The duty to disclose adverse clinical trial results

S. Matthew Liao, Mark Sheehan, Steve Clarke

Research output: Contribution to journalArticlepeer-review


Participants in some clinical trials are at risk of being harmed and sometimes are seriously harmed as a result of not being provided with available, relevant risk information. We argue that this situation is unacceptable and that there is a moral duty to disclose all adverse clinical trial results to participants in clinical trials. This duty is grounded in the human right not to be placed at risk of harm without informed consent. We consider objections to disclosure grounded in considerations of commercial interest, and we argue that these concerns are insufficient to override the moral duty to disclose adverse clinical trial results. However, we also develop a proposal that enables commercial interests to be protected, while promoting the duty to disclose adverse clinical trial results.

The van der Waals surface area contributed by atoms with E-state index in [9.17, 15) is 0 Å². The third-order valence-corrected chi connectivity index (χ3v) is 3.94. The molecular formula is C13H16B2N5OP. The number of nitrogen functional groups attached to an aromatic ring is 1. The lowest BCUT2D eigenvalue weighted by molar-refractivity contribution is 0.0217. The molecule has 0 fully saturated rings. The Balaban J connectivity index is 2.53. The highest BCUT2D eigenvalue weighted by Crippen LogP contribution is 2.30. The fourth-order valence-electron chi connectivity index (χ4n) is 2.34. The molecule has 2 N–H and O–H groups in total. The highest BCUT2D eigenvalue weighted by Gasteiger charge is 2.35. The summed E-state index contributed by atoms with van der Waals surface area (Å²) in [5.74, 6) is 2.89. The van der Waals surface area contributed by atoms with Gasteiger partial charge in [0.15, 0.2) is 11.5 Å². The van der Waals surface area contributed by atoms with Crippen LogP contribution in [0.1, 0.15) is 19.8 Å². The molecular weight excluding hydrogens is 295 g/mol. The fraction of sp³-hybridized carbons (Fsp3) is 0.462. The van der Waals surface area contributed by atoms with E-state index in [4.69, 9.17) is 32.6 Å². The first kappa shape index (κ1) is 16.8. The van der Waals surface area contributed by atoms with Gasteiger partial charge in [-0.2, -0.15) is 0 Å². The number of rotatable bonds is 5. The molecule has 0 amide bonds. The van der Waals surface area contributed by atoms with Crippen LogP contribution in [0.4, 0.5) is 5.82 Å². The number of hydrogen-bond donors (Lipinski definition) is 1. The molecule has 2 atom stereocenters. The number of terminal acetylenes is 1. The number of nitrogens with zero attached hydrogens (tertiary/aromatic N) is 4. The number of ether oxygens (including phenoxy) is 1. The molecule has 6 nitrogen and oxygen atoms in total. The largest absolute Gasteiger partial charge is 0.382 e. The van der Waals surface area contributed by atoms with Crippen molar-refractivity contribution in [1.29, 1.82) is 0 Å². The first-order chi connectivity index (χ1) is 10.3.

Original languageEnglish (US)
Pages (from-to)24-32
Number of pages9
JournalAmerican Journal of Bioethics
Issue number8
StatePublished - Aug 2009


  • Clinical trial disclosure
  • Clinical trial registry
  • Jesse Gelsinger
  • US FDA amendments act of 2007
  • Vioxx

ASJC Scopus subject areas

  • Issues, ethics and legal aspects
  • Health Policy


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